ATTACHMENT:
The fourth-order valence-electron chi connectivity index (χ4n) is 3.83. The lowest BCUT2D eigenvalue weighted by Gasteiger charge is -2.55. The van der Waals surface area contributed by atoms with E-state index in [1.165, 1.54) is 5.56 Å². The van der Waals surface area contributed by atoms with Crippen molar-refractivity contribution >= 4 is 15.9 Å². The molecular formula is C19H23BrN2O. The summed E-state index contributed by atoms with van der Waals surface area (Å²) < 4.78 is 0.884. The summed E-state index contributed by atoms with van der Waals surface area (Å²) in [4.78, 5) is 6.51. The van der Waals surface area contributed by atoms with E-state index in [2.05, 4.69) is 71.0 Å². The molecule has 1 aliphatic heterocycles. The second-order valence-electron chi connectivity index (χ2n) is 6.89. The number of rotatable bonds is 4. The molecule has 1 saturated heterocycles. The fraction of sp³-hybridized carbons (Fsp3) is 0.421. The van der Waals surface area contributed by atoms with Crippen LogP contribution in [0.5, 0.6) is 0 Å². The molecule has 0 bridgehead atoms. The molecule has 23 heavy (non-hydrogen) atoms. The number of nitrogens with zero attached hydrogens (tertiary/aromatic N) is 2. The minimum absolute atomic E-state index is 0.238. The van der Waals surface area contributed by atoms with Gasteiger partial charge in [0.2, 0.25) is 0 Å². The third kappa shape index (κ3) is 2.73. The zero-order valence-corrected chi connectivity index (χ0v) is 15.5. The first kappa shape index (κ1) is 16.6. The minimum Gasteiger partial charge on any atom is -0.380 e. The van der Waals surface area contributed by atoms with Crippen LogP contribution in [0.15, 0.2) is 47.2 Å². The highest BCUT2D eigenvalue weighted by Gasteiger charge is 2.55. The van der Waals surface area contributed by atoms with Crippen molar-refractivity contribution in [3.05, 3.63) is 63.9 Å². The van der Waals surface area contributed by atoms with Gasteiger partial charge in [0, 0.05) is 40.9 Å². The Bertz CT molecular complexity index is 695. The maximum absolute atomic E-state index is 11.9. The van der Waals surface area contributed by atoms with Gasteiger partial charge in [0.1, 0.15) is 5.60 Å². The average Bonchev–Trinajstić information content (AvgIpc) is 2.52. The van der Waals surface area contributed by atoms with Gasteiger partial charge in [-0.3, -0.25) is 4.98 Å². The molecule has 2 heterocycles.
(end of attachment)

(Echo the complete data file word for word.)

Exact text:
The fourth-order valence-electron chi connectivity index (χ4n) is 3.83. The lowest BCUT2D eigenvalue weighted by Gasteiger charge is -2.55. The van der Waals surface area contributed by atoms with E-state index in [1.165, 1.54) is 5.56 Å². The van der Waals surface area contributed by atoms with Crippen molar-refractivity contribution >= 4 is 15.9 Å². The molecular formula is C19H23BrN2O. The summed E-state index contributed by atoms with van der Waals surface area (Å²) < 4.78 is 0.884. The summed E-state index contributed by atoms with van der Waals surface area (Å²) in [4.78, 5) is 6.51. The van der Waals surface area contributed by atoms with E-state index in [2.05, 4.69) is 71.0 Å². The molecule has 1 aliphatic heterocycles. The second-order valence-electron chi connectivity index (χ2n) is 6.89. The number of rotatable bonds is 4. The molecule has 1 saturated heterocycles. The fraction of sp³-hybridized carbons (Fsp3) is 0.421. The van der Waals surface area contributed by atoms with Crippen LogP contribution in [0.5, 0.6) is 0 Å². The molecule has 0 bridgehead atoms. The molecule has 23 heavy (non-hydrogen) atoms. The number of nitrogens with zero attached hydrogens (tertiary/aromatic N) is 2. The minimum absolute atomic E-state index is 0.238. The van der Waals surface area contributed by atoms with Gasteiger partial charge in [0.2, 0.25) is 0 Å². The third kappa shape index (κ3) is 2.73. The zero-order valence-corrected chi connectivity index (χ0v) is 15.5. The first kappa shape index (κ1) is 16.6. The minimum Gasteiger partial charge on any atom is -0.380 e. The van der Waals surface area contributed by atoms with Crippen LogP contribution in [0.15, 0.2) is 47.2 Å². The highest BCUT2D eigenvalue weighted by Gasteiger charge is 2.55. The van der Waals surface area contributed by atoms with Crippen molar-refractivity contribution in [3.05, 3.63) is 63.9 Å². The van der Waals surface area contributed by atoms with Gasteiger partial charge in [0, 0.05) is 40.9 Å². The Bertz CT molecular complexity index is 695. The maximum absolute atomic E-state index is 11.9. The van der Waals surface area contributed by atoms with Gasteiger partial charge in [0.1, 0.15) is 5.60 Å². The average Bonchev–Trinajstić information content (AvgIpc) is 2.52. The van der Waals surface area contributed by atoms with Gasteiger partial charge in [-0.3, -0.25) is 4.98 Å². The molecule has 2 heterocycles.